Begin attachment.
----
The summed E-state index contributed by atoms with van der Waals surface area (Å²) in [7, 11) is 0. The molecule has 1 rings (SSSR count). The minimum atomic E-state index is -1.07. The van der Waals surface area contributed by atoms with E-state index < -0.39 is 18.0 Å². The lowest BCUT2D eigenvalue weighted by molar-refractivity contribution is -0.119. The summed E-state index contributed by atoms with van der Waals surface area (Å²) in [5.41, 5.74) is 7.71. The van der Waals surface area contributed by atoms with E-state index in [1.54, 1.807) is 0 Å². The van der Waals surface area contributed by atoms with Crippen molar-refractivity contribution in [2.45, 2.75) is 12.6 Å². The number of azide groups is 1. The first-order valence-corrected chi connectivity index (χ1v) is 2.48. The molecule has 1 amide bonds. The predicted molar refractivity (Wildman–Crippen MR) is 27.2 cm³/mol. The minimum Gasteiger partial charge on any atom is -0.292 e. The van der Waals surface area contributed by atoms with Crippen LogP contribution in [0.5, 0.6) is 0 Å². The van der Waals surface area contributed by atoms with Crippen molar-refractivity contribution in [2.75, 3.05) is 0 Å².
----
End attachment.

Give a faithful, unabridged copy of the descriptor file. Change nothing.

The summed E-state index contributed by atoms with van der Waals surface area (Å²) in [7, 11) is 0. The molecule has 1 rings (SSSR count). The minimum atomic E-state index is -1.07. The van der Waals surface area contributed by atoms with E-state index < -0.39 is 18.0 Å². The lowest BCUT2D eigenvalue weighted by molar-refractivity contribution is -0.119. The summed E-state index contributed by atoms with van der Waals surface area (Å²) in [5.41, 5.74) is 7.71. The van der Waals surface area contributed by atoms with E-state index in [1.54, 1.807) is 0 Å². The van der Waals surface area contributed by atoms with Crippen molar-refractivity contribution in [2.45, 2.75) is 12.6 Å². The number of azide groups is 1. The first-order valence-corrected chi connectivity index (χ1v) is 2.48. The molecule has 1 amide bonds. The predicted molar refractivity (Wildman–Crippen MR) is 27.2 cm³/mol. The minimum Gasteiger partial charge on any atom is -0.292 e. The van der Waals surface area contributed by atoms with Crippen LogP contribution in [0.5, 0.6) is 0 Å². The van der Waals surface area contributed by atoms with Crippen molar-refractivity contribution in [2.75, 3.05) is 0 Å².